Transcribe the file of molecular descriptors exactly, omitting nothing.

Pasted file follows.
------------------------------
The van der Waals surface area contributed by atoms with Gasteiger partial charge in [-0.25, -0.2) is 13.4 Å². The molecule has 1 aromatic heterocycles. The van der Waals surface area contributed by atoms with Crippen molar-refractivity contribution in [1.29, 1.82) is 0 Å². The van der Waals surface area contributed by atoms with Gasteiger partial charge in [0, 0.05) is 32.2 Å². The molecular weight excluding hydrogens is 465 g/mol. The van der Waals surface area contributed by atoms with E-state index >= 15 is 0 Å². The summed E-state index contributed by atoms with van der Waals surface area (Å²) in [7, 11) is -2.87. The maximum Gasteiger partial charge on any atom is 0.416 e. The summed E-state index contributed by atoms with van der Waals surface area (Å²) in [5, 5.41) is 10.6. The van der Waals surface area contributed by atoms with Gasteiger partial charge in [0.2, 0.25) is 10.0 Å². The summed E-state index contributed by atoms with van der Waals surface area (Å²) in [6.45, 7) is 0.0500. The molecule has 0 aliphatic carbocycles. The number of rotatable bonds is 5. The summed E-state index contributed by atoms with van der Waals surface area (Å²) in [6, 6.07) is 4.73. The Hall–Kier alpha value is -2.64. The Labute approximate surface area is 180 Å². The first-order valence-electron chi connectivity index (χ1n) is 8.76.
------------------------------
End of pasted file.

The van der Waals surface area contributed by atoms with Gasteiger partial charge in [-0.25, -0.2) is 13.4 Å². The molecule has 1 aromatic heterocycles. The van der Waals surface area contributed by atoms with Crippen molar-refractivity contribution in [1.29, 1.82) is 0 Å². The van der Waals surface area contributed by atoms with Gasteiger partial charge in [0, 0.05) is 32.2 Å². The molecular weight excluding hydrogens is 465 g/mol. The van der Waals surface area contributed by atoms with E-state index >= 15 is 0 Å². The summed E-state index contributed by atoms with van der Waals surface area (Å²) in [7, 11) is -2.87. The maximum Gasteiger partial charge on any atom is 0.416 e. The summed E-state index contributed by atoms with van der Waals surface area (Å²) in [5, 5.41) is 10.6. The van der Waals surface area contributed by atoms with Gasteiger partial charge in [0.2, 0.25) is 10.0 Å². The summed E-state index contributed by atoms with van der Waals surface area (Å²) in [6.45, 7) is 0.0500. The molecule has 0 aliphatic carbocycles. The number of rotatable bonds is 5. The summed E-state index contributed by atoms with van der Waals surface area (Å²) in [6, 6.07) is 4.73. The Hall–Kier alpha value is -2.64. The Labute approximate surface area is 180 Å². The first-order valence-electron chi connectivity index (χ1n) is 8.76.